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IEA slashes oil demand outlook  

IEA slashes oil demand outlook  

Mubasher: The International Energy Agency (IEA) on Wednesday scaled back its oil demand growth projections for last year and this year.

The IEA also highlighted that producers from outside the Organization of the Petroleum Exporting Countries (OPEC) will help compensate supply shortages from Iran and Venezuela due to far-reaching US sanctions re-instated against the oil-rich nations.

Last year’s oil demand growth estimate has been downwardly revised by 70,000 barrels per day (bpd) to 1.2 million bpd, while the forecast for this year was slashed by 90,000 bpd to 1.3 million bpd, the energy watchdog said in its latest report.

“The changes reflect lower-than-expected 2018 data in large consuming nations such as Egypt, India, Indonesia and Nigeria,” the IEA report said.

Early figures for this year showed demand in Brazil, China and Japan as below calculations, the Paris-based agency noted.

On the supply front, global output saw a drop of 300,000 bpd last month, led by Iran, Azerbaijan, Kazakhstan and Canada, the IEA said.

The drop in Iranian output brought about “scope for other producers to raise supply,” according to the report.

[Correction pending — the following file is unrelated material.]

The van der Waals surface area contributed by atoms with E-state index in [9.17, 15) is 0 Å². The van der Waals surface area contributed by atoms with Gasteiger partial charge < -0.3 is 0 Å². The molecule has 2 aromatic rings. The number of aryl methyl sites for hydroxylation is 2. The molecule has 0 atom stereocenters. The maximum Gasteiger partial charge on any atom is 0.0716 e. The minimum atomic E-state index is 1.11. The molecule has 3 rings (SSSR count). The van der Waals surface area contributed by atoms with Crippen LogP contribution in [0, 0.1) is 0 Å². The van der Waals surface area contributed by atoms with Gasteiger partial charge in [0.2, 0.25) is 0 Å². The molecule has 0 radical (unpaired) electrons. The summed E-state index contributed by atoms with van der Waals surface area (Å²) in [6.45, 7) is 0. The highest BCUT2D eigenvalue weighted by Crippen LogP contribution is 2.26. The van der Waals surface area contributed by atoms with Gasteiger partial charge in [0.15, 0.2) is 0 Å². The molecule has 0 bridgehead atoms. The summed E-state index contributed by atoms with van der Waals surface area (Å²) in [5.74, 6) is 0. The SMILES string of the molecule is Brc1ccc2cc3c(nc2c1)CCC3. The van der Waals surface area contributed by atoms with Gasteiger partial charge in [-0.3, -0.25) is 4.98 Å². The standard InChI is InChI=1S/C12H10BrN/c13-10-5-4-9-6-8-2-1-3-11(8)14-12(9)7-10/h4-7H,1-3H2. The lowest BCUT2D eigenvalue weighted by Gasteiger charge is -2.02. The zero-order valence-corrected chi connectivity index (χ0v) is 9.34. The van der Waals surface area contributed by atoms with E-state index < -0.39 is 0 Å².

Saudi Arabia, committed still to its output restraints and a production target of 10.3 million bpd, will decide along with other OPEC members and allied producers in the policy meeting next June whether to keep the agreement in place.

As far as non-OPEC supply is concerned, the IEA shed light on the US, where “strong permitting activity and a recovery in fracking activity in early 2019” should push production higher in the second half of this year.

This means that the US would help in keeping crude markets on an even keel, with the knock-on effect of tougher sanctions on Iran, where supplies dropped by 130,000 bpd to 2.61 million bpd last April before the sanctions waiver expired.

Non-OPEC supply is set to expand 1.9 million bpd, compared to 2.8 million bpd last year.

The IEA predicted that the US production will surge by 1.7 million bpd this year, compared to 2.2 million bpd last year.

At 1:22 pm GMT, US Nymex crude futures dropped by 0.92% to $61.21 per barrel (pb), while global benchmark Brent futures fell by 0.55% to $70.85 pb.